For the June Challenge, the following 2 options will be offered. Members can choose either of them to practise or try both of them if you have more time.
- Photography Brief : Floating Lemon
- Photography Theme: Interior/Exterior Building Photography
(1) Photography Brief : Floating Lemon
In this practise, we are expecting the members to produce exactly the same “floating lemon” image as shown below. (you can use a different colored background if you don’t have grey backdrop)
Here is the tutorial video which should includes everything you need to create the above shot
(2) Photography Theme: Interior/Exterior Building Photography
If you are not interested in the photography brief, you can try this Interior/Exterior Building Photography theme. Hopefully, members could produce a few images of buildings that can be sold to the real estate agencies or National Trust 😛 (Interior or Exterior) You can start this project with photographing your own house, normally the HDR technique will be used for this kind of shots. Here are some useful tutorial videos:
Generally speaking, there are 2 photography techniques to freeze the motion: “use a fast shutter speed” or “use a fast flash duration”.
A fast shutter speed is typically whatever it takes to freeze action. If you are photographing birds, that may be 1/1000th second or faster. However, for general photography of slower-moving subjects, you might be able to take pictures at 1/200th second, 1/100th second, or even longer without introducing motion blur. For modern cameras, the shutter speed can be set up to 1/8000th second, which should be fast enough to freeze most the move objects. However, using such a fast shutter speed requires a lot of environmental light (like sunlight), and typically it can only be done outdoor. Otherwise, you will end up with underexposed photos.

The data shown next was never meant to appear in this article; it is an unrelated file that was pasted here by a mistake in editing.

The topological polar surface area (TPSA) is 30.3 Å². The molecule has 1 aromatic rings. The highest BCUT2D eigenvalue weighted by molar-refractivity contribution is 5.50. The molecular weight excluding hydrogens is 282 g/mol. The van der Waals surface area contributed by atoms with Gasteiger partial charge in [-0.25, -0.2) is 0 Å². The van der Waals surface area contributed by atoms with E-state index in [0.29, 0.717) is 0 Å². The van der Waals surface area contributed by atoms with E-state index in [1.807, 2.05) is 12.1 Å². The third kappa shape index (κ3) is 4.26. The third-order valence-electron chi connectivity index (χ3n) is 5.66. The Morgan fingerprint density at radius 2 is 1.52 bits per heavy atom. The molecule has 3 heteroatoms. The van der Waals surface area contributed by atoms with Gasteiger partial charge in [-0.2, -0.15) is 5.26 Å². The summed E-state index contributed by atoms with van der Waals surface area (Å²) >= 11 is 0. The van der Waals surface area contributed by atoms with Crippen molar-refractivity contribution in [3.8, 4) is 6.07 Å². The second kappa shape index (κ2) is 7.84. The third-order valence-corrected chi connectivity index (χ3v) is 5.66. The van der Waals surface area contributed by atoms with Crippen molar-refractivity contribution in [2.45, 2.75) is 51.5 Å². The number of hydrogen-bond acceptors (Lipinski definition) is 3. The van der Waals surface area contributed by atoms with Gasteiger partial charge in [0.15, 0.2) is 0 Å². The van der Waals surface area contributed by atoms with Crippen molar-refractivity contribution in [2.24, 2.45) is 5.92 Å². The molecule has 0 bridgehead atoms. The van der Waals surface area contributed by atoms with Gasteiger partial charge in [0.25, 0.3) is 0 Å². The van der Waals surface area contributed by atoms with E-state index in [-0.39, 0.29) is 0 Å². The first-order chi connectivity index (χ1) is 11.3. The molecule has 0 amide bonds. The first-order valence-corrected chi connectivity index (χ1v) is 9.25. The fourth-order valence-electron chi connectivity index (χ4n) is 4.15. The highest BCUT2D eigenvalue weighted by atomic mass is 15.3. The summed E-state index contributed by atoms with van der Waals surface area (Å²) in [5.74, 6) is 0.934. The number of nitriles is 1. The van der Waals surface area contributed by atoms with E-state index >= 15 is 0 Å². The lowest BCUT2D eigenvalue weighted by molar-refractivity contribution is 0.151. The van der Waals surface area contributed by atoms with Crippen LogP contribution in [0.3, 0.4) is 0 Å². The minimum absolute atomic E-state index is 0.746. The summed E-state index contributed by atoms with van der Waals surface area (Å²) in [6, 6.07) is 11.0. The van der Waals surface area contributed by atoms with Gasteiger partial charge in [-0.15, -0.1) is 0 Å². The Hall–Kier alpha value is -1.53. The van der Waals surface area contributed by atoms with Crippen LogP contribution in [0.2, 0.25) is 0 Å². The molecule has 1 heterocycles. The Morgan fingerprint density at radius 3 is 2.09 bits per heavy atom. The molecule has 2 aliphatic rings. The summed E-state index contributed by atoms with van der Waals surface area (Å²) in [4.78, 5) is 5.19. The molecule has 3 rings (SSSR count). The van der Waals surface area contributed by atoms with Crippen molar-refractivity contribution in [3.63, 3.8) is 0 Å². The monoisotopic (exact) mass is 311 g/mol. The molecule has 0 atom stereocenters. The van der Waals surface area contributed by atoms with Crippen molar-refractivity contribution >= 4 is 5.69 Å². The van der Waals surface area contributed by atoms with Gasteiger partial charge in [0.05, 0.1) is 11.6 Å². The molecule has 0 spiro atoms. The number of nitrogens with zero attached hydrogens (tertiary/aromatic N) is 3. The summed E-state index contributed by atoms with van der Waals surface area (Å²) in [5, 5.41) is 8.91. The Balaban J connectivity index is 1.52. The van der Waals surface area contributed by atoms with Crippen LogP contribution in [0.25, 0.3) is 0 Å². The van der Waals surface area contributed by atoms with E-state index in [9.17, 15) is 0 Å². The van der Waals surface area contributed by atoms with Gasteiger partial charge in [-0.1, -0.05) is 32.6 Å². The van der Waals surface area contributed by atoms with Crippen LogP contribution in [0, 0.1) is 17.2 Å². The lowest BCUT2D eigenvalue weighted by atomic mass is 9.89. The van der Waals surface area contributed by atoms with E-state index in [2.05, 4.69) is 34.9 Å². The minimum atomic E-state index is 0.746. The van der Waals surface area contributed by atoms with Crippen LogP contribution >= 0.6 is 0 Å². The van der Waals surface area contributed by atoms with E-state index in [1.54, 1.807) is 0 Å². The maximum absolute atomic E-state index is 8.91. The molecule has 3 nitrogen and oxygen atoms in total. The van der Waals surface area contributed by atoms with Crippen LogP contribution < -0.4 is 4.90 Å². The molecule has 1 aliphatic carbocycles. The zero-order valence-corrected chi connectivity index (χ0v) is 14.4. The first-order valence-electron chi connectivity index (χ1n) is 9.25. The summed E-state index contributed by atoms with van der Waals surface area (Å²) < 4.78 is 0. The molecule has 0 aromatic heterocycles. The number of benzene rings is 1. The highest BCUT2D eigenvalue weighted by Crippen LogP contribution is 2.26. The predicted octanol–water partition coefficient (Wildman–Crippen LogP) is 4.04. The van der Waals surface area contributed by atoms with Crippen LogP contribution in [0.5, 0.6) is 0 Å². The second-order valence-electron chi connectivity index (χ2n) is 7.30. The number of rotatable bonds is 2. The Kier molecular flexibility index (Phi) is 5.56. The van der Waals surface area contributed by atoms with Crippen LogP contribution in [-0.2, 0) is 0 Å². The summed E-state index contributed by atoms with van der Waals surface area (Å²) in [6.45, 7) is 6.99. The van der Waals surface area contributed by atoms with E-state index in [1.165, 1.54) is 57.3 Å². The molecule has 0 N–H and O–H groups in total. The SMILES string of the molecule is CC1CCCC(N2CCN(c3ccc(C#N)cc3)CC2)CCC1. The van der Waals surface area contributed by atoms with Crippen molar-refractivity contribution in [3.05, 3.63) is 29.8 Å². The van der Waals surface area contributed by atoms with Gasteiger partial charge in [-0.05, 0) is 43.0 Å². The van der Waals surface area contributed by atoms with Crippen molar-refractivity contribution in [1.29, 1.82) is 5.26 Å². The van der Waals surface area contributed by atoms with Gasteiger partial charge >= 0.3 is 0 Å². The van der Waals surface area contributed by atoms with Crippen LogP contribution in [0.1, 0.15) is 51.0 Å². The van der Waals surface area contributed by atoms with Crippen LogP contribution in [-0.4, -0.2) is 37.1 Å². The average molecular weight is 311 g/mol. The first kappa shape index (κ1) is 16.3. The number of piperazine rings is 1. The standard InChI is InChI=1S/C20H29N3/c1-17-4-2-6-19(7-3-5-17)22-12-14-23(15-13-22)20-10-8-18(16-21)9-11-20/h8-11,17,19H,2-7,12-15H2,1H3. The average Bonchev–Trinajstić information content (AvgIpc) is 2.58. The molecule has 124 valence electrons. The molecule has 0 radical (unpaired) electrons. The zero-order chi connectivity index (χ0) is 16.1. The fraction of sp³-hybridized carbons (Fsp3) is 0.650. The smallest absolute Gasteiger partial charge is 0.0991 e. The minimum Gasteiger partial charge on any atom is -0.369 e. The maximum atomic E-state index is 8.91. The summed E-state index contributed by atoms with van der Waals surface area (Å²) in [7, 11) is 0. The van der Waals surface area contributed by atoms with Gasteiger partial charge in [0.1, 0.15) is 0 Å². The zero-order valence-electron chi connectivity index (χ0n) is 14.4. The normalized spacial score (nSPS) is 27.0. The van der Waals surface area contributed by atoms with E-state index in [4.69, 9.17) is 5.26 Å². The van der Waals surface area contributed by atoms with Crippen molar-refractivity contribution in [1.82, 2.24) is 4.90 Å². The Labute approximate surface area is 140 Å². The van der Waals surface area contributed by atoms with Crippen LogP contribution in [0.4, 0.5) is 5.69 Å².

Flash duration is one of those terms you hear in the world of flash photography but may not know exactly what it is, or why it matters. It’s really quite simple, and pretty much exactly what it sounds like. The measurement of time from when the flash begins to fire until it’s completely off is what’s known as flash duration. Like a light bulb filament slowly burning off when it’s turned off, a flash tube does the same thing, but much quicker. The reason flash duration is important is because in certain situations where you can control the ambient light, it can act as your shutter speed. This allows you to freeze motion without exceeding your camera’s sync speed.
For members who never used fast shutter speed or flash, I recommend you to start with photographing the slow-moving birds (like ducks), moving cars/bikes or water droplets from your garden tap, etc. Just google “fast shutter speed photography”, “motion freeze photography” or “high speed photography” for more inspirations. Please let me know if you have any questions, I am looking forwards to seeing your results and hearing your stories by the end of this month.
- When to Use a Fast Shutter Speed
- Introduction to Shutter Speed in Photography
- An Explanation Of Flash Duration
- Using Flash Duration to Freeze Motion
Useful Youtube video links: